YOU ARE HERE: IVPress HomeCollections

Class-10 racer upsets McMillin Racing team in namedsaked event

March 31, 2002|By AARON CLAVERIE

Staff Writer

PLASTER CITY — The Corky McMillin Co. Fud 200 here had just about wrung out Steve Reynolds.

With two laps to go in the 10-lap off-road race, the 52-year-old Imperial speedster tried to radio into the pits and get his Holtville racing buddy Steve Mamer to take over and finish for him.

Reynolds' head was splitting, his arms were tired and his hands were shaking from the constant strain of wrestling his 1600cc buggy around the 20-mile Fud 200 course.

"By the time he figured out what I was saying, I just decided to finish it myself," Reynolds said.

That he was able to grit his way to the finish line was impressive enough, but when he finally parked his white buggy and took off his helmet, Reynolds found out he had finished third overall.


Scratching his head, he said, "Damn …," and cracked a weary smile.

He was too tired to say or do much more.

On a Saturday when most of his competition had crashed or broken down, Reynolds' gutty performance was one of the highlights of the eighth annual Fud 200. He was the top finisher among Imperial Valley racers.

Reynolds completed the 200-mile race in around four hours, about an hour behind the overall winner, Smitty Schmidt of Jamul, and 15 minutes behind second-place finisher Andy McMillin of Poway.

Chula Vista-based race promoter Otis "Fud" Fudpucker said this year's Fud 200 was, "A battle of attrition."

Schmidt and his co-driver, George Smith of Alpine, were able to take the checkered flag because they avoided the mechanical problems that befell McMillin and Escondido racer Chuck Hovey.

When Schmidt wheeled the class 10 buggy into the winner's circle, there was not one scratch on her.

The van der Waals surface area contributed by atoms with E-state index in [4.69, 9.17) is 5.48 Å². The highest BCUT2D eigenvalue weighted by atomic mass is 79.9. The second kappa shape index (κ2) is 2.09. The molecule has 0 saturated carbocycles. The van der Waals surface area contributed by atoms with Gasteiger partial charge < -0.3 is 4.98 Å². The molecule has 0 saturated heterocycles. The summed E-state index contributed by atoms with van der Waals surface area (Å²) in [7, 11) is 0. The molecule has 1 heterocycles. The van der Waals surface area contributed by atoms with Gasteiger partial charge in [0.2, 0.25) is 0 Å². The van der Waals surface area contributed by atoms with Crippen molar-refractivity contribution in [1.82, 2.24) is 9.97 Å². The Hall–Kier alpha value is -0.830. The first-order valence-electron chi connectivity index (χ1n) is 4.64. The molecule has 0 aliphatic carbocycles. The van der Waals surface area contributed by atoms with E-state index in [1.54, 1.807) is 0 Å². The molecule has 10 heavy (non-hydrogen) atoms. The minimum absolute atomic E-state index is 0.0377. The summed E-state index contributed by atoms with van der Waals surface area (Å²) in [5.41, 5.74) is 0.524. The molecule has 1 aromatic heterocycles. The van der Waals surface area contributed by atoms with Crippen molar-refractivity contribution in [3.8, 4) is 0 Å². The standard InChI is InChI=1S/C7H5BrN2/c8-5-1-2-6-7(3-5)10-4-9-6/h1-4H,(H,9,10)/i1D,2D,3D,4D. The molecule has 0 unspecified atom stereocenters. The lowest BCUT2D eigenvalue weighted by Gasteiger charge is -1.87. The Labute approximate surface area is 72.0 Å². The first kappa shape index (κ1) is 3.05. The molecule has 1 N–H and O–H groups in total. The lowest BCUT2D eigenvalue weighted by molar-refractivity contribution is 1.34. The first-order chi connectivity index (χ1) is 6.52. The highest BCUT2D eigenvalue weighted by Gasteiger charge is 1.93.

His co-driver, Smith, said, "It was a real clean race."

It also was the first race for the 18-year-old San Diego State University student.

In his debut, Smith drove the burgundy Class 10 buggy sponsored by Alpine Tile & Marble for the first five laps and savvy racing veteran Schmidt drove the last five.

The 49-year-old Schmidt told his young teammate, "You got to pass all of the top guys and I had to pass lap traffic."

On those early laps, Smith and 15-year-old co-pilot Cory Brewer of Alpine battled Class 1 burners McMillin and Hovey.

Fudpucker said Hovey turned in the fastest lap of the day: 16 minutes and 50 seconds. The class 1 buggy was averaging around 82 mph.

Unfortunately for Hovey, he couldn't keep up the insane pace. He dropped out of the race with mechanical problems just as he did last year.

Last year the cage that holds the ball bearings in his buggy's left CV joint broke in two. This year he had the same thing happen even though he raced a different buggy, Fudpucker said.

After Hovey bowed out, the race was left to McMillin and the team of Smith and Schmidt.

When Schmidt hopped in the buggy to start the fifth lap, most of the top competitors had dropped out. He had only McMillin to beat.

Not that he could see McMillin.

Fudpucker said 15-year-old Andy McMillin and his co-pilot dad, Scott, were about a half lap ahead starting the ninth lap.

On that lap, though, the buggy's right front spindle broke off. A spindle connects a wheel to a buggy's frame.

After it broke, "The wheel folded under the car and then I saw it rolling away with the spindle still on it. I thought, this isn't good," Andy McMillin said.

His dad said when the wheel popped off, the front end of the buggy dug into the sand.

"We got turned around in the middle of the course. I thought someone was going to centerpunch us," he said.

No one did, but it took around 20 minutes for McMillin's pit crew to bolt on a new spindle and wheel.

By the time the McMillins got going again, Schmidt had won the race.

Meanwhile, in class 5 racing, San Diegan Todd "Stumpy" Stemmerman finished eight laps in his bug to take the class championship.

Team member Troy Downey of San Diego said Stemmerman cut short his racing day after the straps on the buggy snapped.

Downey said the buggy could have sustained major damage if Stemmerman had tried to finish.

"Instead of a $30 problem (broken straps) we could have had an $800 problem," he said.

Downey explained how the straps take pressure off the buggy's suspension system. Without the straps, the constant pounding of high-speed racing could have torn up the suspension.

The next Fud race is the Tazmanik Hare ‘N' Hound on April 14. Only ATVs, motorcycles and superlite racers will compete.

The next race for buggies and trucks is the Terrible Town 250 in Pahrump, Nev. Racing starts there Thursday.

>> Staff Writer Aaron Claverie can be reached at 337-3419 or

Imperial Valley Press Online Articles